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Analogue Drums Tape Series 2 - SFZ mapping
  • pljonespljones
    Posts: 73
    OK... it's been a long time since I did an SFZ drum kit and this one has taken a long time (started, uh... October last year...).  This is a commercial kit, so you will need to go buy the samples!  (Go buy them! - might as well get the Tape Series Two bundle... ;))  The (completed) mapping is for the Gorilla kit.  [Mappings live here].
    [MP3 demo] (4.8Mb; there's a FLAC link on the page above; no complaining about my drumming... ;))

    Comments on the mapping are invited!
  • pljonespljones
    Posts: 73
    Right, this is probably a good point to provide an update.

    I've redone Gorilla a couple of times and it's schedule for a third re-write.  I was about a third the way through my initial analysis of the Kingpin samples earlier this week when I finally cracked.  Google found me a hint to how to get the information out of that Swiss Army Knife of sound analysis, SoX.  (Of course, now I can't find the forum post to give proper credit -- although it was an answer to a different question, it was enough to crack the problem.)

    Since then, I've got drafts of Kingpin and Monotown done using the new method (first cut -- going to try them out over the weekend to work out what needs adjusting and whether the method actually worked...).

    For background information: the samples in the Analogue Drums Tape Series 2 set (Gorilla, Kingpin, Monotown and Plastique) are supplied normalised with Kontakt mappings.  Normalised means the peak levels of the samples are all at 0dB (more or less) and the difference in levels when triggered is controlled by using velocity to reduce the amplitude.  Simple...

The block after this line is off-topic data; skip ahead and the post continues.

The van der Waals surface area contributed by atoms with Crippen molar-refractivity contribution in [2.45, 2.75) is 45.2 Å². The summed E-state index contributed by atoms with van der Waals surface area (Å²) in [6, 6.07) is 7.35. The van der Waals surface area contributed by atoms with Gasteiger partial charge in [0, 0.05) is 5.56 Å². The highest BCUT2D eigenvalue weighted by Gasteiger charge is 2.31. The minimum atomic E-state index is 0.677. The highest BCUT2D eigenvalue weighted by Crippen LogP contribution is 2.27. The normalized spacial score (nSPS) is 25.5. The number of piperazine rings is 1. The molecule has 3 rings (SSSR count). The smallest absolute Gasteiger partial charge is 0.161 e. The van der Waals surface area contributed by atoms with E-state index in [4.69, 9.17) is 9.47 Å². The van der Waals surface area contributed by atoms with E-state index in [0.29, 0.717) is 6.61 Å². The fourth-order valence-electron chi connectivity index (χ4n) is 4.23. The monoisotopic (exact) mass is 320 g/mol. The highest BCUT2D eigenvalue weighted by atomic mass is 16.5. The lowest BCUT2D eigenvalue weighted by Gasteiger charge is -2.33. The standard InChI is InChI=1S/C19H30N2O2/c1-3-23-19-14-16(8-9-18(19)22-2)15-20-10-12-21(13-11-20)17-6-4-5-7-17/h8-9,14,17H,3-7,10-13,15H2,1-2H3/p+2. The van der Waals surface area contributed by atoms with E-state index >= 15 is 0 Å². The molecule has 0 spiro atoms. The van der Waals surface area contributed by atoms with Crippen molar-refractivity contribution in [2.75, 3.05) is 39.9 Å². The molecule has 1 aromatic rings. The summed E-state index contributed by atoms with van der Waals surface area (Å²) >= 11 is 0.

Well, simple if you know how loud each loudest sample is in comparison to the others and equally how quiet each quietest sample is in comparison to the loudest, across the kits.  Which, of course, you can't tell from the samples, as they've been normalised.

    The saving grace was that they were recorded to tape and the noise floor is significantly high that normalising the quiet samples brings it up a lot.  You can see how much louder samples have been made by looking at the differences between the noise floors!  And that's exactly what I'd been doing.  Going through and looking.  Very, very time consuming.

    sox has a "stats" command that returns, amongst other things, the "trough" level of the input waveform.  After trying this out across a number of samples and finding it was getting similar numbers to what I was getting visually, I decided I'd happily rely on it for that part of the work -- that is, the part that had been taking months!!

    You can get SoX from SourceForge.  You can get the Windows script I wrote below.  Drop a directory onto the batch file and it will generate a file containing the samplename, peak level and trough level in comma-separate values format, ready for importing into a spreadsheet.

    I called the script "soxstats.bat":
    @echo off
    SetLocal EnableDelayedExpansion
    set sox="%ProgramFiles(x86)%\sox-14-4-1\sox"
    set stats=%CD%\%~n1-stats.csv

    echo Output statistics to "%stats%".

    echo sample,RMS Peak,RMS Trough > "%stats%"
    for %%X in (%1\*.wav) do (
        set dco=0
        set minl=0
        set maxl=0
        set pkl=0
        set rlev=0
        set rpk=0
        set rtr=0
        for /f "tokens=1-4,*" %%a in ('"!sox! "%%X" -n stats 2>&1"') do (
            if "%%a %%b"=="RMS Pk" set rpk=%%d
            if "%%a %%b"=="RMS Tr" set rtr=%%d
        echo %%~nxX,!rpk!,!rtr! >> "%stats%"

    goto end

    rem This passes all samples in a directory to sox to extract the RMS Peak and Trough values.
    rem The idea is then to use these in place of manual inspection to determine dynamic range
    rem and relative levels.


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